ALEX Salmond has taken the first formal move to try to wrest control of at least some of the UK's oil revenues from the UK Treasury.
The First Minister has written to Gordon Brown, the Prime Minister, asking for a share of the estimated £4 billion to £5 billion in extra income which the UK government is due to make in tax from the rapidly escalating price of oil.
Mr Salmond has also called for the creation of a Scottish oil fund, putting money aside for the time when the oil runs out.
But Alistair Darling, the Chancellor, made it clear yesterday he has no intention of dividing the extra oil tax revenue from the rest of government income, stating that some tax increases were going up while others were going down and the whole lot had to be seen as one package.
If I were a Labour (or a Tory) PM, I might have been tempted to suggest that the allocation of a proportion of oil taxation was worth considering. Of course, if the Scottish Government were to be given such a prize, there would have to be compensating savings in terms of the block grant provided by Treasury. The UK Government is not so well off economically or politically that it could afford to send additional resources north of the border.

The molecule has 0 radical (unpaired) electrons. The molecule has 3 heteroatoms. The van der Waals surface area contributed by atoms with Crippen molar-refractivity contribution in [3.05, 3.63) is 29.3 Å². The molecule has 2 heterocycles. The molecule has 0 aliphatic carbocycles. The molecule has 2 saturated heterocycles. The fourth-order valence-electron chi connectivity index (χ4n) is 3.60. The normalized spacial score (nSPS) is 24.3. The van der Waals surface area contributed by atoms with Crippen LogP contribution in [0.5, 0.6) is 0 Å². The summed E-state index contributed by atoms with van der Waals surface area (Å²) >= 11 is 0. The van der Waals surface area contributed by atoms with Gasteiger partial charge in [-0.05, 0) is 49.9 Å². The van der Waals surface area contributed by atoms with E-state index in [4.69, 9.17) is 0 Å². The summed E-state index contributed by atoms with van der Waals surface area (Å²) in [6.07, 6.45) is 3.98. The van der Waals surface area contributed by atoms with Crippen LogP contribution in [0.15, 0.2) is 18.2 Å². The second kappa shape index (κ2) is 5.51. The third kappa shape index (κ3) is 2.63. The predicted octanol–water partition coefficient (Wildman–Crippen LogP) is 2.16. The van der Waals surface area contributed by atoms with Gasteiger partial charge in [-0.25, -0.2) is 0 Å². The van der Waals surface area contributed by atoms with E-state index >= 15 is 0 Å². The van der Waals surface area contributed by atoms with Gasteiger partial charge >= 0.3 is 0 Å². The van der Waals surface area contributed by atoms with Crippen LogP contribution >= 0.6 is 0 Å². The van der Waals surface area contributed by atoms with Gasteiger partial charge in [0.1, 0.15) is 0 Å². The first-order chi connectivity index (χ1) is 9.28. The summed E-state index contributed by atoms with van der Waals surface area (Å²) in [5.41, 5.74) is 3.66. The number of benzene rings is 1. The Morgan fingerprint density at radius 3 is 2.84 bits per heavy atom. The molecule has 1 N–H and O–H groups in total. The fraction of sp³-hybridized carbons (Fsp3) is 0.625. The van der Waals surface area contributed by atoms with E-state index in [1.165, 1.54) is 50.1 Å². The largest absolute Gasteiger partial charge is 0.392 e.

It seems to me that the ensuing row would inevitably result in a full-scale review of the relative funding of the constituent parts of the UK. Is this what the First Minister wants? Even although Scotland comes out relatively well from the current arrangements? Or does Mr Salmond just want a row?
Incidentally, if this is an official approach from the First Minister, why is there no mention of it on the Scottish Government website?